Fence proposal alarms Kaua'i hunters
|||Map: Proposed fence line|
By Jan TenBruggencate
Advertiser Kaua'i Bureau
LIHU'E, Kaua'i Some Kaua'i hunters say a proposed 550-acre wild-land fencing program is exactly what they feared when federal officials proposed establishing vast areas of critical habitat for endangered plants on the island.
Jan TenBruggencate The Honolulu Advertiser
"These guys are making enclosures and then closing their eyes and hoping for the best," said Bill DeCosta.
Jan TenBruggencate The Honolulu Advertiser
The state Division of Forestry and Wildlife, using mostly federal money, is proposing a 3.7-mile fence at the western end of the Ku'ia Natural Area Reserve, a rugged area of hills and valleys between Nu'alolo Ridge and Miloli'i Ridge.
The land was designated earlier this year as part of the island's 52,549 acres of critical habitat for endangered plants. At a heated public hearing last year, Elton Ushio of the Kaua'i Hunting Association predicted that critical habitat designation would lead to hunters being fenced out of their best hunting areas.
DeCosta says that the Ku'ia proposal is doing just that.
David Henkin, a lawyer for the environmental group Earthjustice, said there are larger conservation interests, not just critical habitat designation, that justify the fencing. "This area is a natural area reserve that is unique and should be protected," he said.
Henkin led Earthjustice's successful court battle to force the U.S. Fish and Wildlife Service to comply with the federal Endangered Species Act by establishing critical habitat to protect 255 Hawaiian endangered species.
"Ku'ia Natural Area Reserve contains one of the best examples of mesic forest remaining in the Hawaiian Islands and is federally designated as critical habitat for threatened and endangered plants," according to a state Department of Land and Natural Resources statement. Mesic is the type of forest in the middle rainfall range between rain forest and dryland forest.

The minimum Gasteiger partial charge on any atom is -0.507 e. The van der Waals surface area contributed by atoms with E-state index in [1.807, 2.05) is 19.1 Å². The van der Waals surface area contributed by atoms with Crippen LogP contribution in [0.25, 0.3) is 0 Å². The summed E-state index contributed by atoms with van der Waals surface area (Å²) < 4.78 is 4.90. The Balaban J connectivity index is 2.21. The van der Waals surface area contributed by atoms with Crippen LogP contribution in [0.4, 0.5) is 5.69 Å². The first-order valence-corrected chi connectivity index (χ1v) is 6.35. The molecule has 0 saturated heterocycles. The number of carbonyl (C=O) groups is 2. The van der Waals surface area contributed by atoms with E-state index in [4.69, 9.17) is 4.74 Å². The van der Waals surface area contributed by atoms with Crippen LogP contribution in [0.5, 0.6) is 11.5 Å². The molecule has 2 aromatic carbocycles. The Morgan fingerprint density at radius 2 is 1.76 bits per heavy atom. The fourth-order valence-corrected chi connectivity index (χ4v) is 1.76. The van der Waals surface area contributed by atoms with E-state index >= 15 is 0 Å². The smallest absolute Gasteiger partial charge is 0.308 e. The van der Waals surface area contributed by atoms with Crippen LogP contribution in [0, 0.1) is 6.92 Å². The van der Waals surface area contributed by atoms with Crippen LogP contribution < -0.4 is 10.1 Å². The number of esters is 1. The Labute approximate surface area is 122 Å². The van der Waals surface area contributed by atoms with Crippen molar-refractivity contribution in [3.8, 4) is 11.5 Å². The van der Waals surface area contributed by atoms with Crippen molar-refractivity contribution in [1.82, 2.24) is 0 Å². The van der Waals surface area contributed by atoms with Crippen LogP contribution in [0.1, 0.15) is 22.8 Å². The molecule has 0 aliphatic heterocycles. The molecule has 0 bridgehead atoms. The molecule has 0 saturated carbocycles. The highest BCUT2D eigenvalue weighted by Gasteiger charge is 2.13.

The DLNR statement said the purpose of the fencing is to protect the region from pigs, goats and deer, which damage native forests through browsing, trampling plants, promoting erosion and helping weeds spread.
Galen Kawakami, a Kaua'i natural area reserve forester, said that in discussions with the Fish and Wildlife Service, state forestry officials proposed using the Ku'ia site to plant seedlings of rare plants found in other hunting areas as an alternative to fencing more popular hunting areas.
DeCosta, a member of the Kaua'i Hunting Association, said a huge fence like the one proposed is probably unmanageable and could end up ensnaring deer, goats and pigs, leading to extended and painful suffering.
"They should have small fenced areas maybe 10 or 20 acres that they can manage. Nobody's going to be walking all around this fence to check on it," he said.
He said the state Division of Forestry and Wildlife seems to have conflicting views. On one hand, it has closed hunting seasons to increase game-animal numbers in regions that include rare plants. On the other hand, it is proposing fencing to reduce game-animal numbers in the same areas.
Henkin said the agency's conflicting mandate to protect forests and also provide hunting opportunities creates serious problems.
"There is no justification of closed seasons or bag limits. Hunters should be allowed to take the animals home to their families," Henkin said, although he believes that in the most critical native forest areas, hunting by itself does not replace a good fencing policy.
DeCosta said that until the state has the money to actively manage fenced areas, leaving enough animals in a region to keep weeds under control is a better way to protect the forest than just putting a fence around it.
"These guys are making enclosures and then closing their eyes and hoping for the best," he said.
He added that "hunting is a great way to manage habitat." More hunting with fewer restrictions would keep animal populations down and reduce their effect on the native forest, he said.
Retaining hunting in the area also would help the human population, he said.
"A lot of us subsidize our income with wild meat, and we share with our neighbors," DeCosta said.
"Before, we had less game wardens, open seasons for hunting and no bag limit. Now, we have seasons, bag limits and more game wardens. It doesn't make sense."
Kawakami said the state's experience in areas with open hunting is that hunters stop hunting in areas as their success rates go down, leaving a certain number of animals in the region to continue damaging rare forest species.
Reach Jan TenBruggencate at firstname.lastname@example.org or (808) 245-3074.